Willard turned to go. His father quickly said, "Say,
Willard stopped and looked back. "Yes, Dad," he said.
"Would you mind—it'll sound silly to you . . ."
"Would you mind kissing me good night?"
The boy was not embarrassed. He seemed to think it was all
right. He seemed to understand it. "Certainly," he said.
He leaned over and kissed his father on the forehead. Their
eyes met. There was an expression approaching tenderness in
Willard's eyes. He tapped his father on the shoulder
paternally. "You work too hard, Dad. You worry too much.
That's what's wrong. You're on a treadmill. What for? Get
"You're right. I know. I tell myself."
"Thank you, Willard. You, too."
Mr. Weintraub watched Willard's slow, graceful walk as he
went out, and shut the door behind him.
The next morning, Willard was gone. He had left a note for
[it read]: I have gone to Mexico. I am going to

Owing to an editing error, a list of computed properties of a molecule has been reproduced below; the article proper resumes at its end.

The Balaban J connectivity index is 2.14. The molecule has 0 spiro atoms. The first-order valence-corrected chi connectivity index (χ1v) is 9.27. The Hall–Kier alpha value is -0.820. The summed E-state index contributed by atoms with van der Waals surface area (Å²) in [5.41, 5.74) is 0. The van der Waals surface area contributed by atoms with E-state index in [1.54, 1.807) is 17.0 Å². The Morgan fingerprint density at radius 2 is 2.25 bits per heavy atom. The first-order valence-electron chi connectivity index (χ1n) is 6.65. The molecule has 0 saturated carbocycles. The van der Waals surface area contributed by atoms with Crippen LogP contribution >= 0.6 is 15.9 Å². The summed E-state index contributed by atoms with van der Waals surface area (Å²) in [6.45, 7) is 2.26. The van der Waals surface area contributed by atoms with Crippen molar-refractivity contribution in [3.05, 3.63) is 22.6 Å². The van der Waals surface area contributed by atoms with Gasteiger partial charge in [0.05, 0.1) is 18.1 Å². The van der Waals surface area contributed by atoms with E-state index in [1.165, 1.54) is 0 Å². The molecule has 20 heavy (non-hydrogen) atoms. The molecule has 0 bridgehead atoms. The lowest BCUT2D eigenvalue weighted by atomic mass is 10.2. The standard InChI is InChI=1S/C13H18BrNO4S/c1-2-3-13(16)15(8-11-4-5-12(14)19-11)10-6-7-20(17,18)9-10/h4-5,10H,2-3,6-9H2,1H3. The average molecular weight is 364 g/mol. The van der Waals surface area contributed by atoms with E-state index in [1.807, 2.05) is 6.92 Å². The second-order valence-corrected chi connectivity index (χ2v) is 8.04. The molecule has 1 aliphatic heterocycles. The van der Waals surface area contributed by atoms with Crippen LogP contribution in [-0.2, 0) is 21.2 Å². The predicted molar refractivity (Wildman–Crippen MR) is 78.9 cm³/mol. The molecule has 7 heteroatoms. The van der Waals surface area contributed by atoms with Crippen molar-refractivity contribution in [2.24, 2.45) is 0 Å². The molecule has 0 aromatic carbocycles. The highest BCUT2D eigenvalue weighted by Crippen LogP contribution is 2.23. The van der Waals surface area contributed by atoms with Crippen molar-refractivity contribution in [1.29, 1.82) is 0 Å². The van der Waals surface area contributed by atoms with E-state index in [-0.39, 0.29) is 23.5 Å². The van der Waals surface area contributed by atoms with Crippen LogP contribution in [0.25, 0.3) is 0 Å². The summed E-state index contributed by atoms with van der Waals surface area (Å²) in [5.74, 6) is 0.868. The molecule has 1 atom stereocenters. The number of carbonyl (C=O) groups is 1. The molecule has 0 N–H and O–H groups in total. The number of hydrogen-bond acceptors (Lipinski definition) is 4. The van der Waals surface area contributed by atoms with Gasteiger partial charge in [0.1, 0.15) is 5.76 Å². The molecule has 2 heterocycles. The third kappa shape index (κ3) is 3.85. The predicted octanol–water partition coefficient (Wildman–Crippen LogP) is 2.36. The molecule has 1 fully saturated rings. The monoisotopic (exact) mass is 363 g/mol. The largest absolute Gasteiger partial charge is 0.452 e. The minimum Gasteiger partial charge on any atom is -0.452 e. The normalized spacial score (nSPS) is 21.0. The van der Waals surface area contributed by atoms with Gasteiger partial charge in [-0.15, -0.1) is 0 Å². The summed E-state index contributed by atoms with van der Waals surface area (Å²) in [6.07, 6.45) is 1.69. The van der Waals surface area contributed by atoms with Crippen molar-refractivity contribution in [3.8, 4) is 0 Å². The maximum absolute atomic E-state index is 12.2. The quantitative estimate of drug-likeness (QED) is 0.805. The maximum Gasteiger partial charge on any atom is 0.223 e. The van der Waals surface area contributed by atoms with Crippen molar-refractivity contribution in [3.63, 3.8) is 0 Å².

volunteer my services to Leon Trotsky as a researcher. I
hear he is using several for a new book he is writing. I
hope I'll be lucky enough to get on his staff in some
capacity. I did not tell you of this plan because I
wished to avoid a painful scene. Please don't worry
about me. I'll write. Please take care of yourself. You
looked very tired last night.
P.S. See you've been doing your homework. Good! Keep it
up! Leaving the books for you. Please don't lend the
Trotzky books to anyone as they are my most precious
Mr. Weintraub, considerably agitated, telephoned to Mr.
Morris to tell him the news. He asked his friend please to
question Bandy, to find out what he knew about Willard. Then
he made a date for lunch that day with Mr. Morris, at the
At noon, when the two met, Mr. Morris couldn't tell him
much; Bandy had been reticent. As far as Mr. Morris could
tell, his son was deeply envious of Willard's opportunity.
Willard had been writing fan letters to Trotzky for some
months, Bandy said. It had all started with Willard's
sending the great man the first volume of his "The History
of the Russian Revolution" to be autographed. Willard had
got it back, with the inscription, and from then on the two
Mr. Morris tried to comfort Mr. Weintraub about Willard's
departure. "So what?" he said. It was a wild oat, he said.
It was a phase. And who could understand young people
Three weeks later, Mr. Weintraub received a short note from